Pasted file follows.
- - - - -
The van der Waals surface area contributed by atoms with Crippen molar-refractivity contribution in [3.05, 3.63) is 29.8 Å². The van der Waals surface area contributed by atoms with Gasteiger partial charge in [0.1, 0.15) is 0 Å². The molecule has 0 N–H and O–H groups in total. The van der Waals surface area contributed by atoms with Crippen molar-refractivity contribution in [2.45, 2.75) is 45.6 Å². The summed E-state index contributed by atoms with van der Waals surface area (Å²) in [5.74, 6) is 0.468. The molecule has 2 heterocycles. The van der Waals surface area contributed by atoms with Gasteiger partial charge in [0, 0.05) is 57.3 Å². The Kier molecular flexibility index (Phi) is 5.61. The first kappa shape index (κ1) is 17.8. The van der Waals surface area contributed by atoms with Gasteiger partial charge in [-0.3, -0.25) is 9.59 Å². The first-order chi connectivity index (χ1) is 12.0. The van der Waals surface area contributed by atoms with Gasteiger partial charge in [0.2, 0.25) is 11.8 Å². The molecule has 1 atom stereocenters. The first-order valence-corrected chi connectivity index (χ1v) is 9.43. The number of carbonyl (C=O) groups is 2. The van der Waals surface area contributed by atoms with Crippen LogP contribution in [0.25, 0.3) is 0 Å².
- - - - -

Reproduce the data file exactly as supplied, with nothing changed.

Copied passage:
The van der Waals surface area contributed by atoms with Crippen molar-refractivity contribution in [3.05, 3.63) is 29.8 Å². The van der Waals surface area contributed by atoms with Gasteiger partial charge in [0.1, 0.15) is 0 Å². The molecule has 0 N–H and O–H groups in total. The van der Waals surface area contributed by atoms with Crippen molar-refractivity contribution in [2.45, 2.75) is 45.6 Å². The summed E-state index contributed by atoms with van der Waals surface area (Å²) in [5.74, 6) is 0.468. The molecule has 2 heterocycles. The van der Waals surface area contributed by atoms with Gasteiger partial charge in [0, 0.05) is 57.3 Å². The Kier molecular flexibility index (Phi) is 5.61. The first kappa shape index (κ1) is 17.8. The van der Waals surface area contributed by atoms with Gasteiger partial charge in [-0.3, -0.25) is 9.59 Å². The first-order chi connectivity index (χ1) is 12.0. The van der Waals surface area contributed by atoms with Gasteiger partial charge in [0.2, 0.25) is 11.8 Å². The molecule has 1 atom stereocenters. The first-order valence-corrected chi connectivity index (χ1v) is 9.43. The number of carbonyl (C=O) groups is 2. The van der Waals surface area contributed by atoms with Crippen LogP contribution in [0.25, 0.3) is 0 Å².